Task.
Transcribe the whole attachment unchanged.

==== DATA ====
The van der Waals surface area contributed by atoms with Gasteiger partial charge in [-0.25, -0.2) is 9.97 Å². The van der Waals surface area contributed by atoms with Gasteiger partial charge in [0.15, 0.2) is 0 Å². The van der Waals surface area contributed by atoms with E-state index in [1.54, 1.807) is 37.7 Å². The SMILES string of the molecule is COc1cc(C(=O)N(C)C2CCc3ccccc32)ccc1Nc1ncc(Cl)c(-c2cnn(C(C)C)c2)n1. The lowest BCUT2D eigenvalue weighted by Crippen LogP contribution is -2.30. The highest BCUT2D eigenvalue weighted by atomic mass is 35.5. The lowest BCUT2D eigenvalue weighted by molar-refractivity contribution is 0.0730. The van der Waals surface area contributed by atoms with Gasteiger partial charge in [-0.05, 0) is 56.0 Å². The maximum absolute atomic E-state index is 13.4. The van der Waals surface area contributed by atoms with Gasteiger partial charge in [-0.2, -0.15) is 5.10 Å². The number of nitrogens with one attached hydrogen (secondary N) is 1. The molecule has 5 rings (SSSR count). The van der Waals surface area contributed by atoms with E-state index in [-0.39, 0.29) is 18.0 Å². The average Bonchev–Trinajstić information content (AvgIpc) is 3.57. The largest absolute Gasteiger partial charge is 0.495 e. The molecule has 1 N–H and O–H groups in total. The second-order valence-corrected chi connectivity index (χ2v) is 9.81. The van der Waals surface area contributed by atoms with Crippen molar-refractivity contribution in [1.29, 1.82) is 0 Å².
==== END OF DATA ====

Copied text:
The van der Waals surface area contributed by atoms with Gasteiger partial charge in [-0.25, -0.2) is 9.97 Å². The van der Waals surface area contributed by atoms with Gasteiger partial charge in [0.15, 0.2) is 0 Å². The van der Waals surface area contributed by atoms with E-state index in [1.54, 1.807) is 37.7 Å². The SMILES string of the molecule is COc1cc(C(=O)N(C)C2CCc3ccccc32)ccc1Nc1ncc(Cl)c(-c2cnn(C(C)C)c2)n1. The lowest BCUT2D eigenvalue weighted by Crippen LogP contribution is -2.30. The highest BCUT2D eigenvalue weighted by atomic mass is 35.5. The lowest BCUT2D eigenvalue weighted by molar-refractivity contribution is 0.0730. The van der Waals surface area contributed by atoms with Gasteiger partial charge in [-0.05, 0) is 56.0 Å². The maximum absolute atomic E-state index is 13.4. The van der Waals surface area contributed by atoms with Gasteiger partial charge in [-0.2, -0.15) is 5.10 Å². The number of nitrogens with one attached hydrogen (secondary N) is 1. The molecule has 5 rings (SSSR count). The van der Waals surface area contributed by atoms with E-state index in [-0.39, 0.29) is 18.0 Å². The average Bonchev–Trinajstić information content (AvgIpc) is 3.57. The largest absolute Gasteiger partial charge is 0.495 e. The molecule has 1 N–H and O–H groups in total. The second-order valence-corrected chi connectivity index (χ2v) is 9.81. The van der Waals surface area contributed by atoms with Crippen molar-refractivity contribution in [1.29, 1.82) is 0 Å².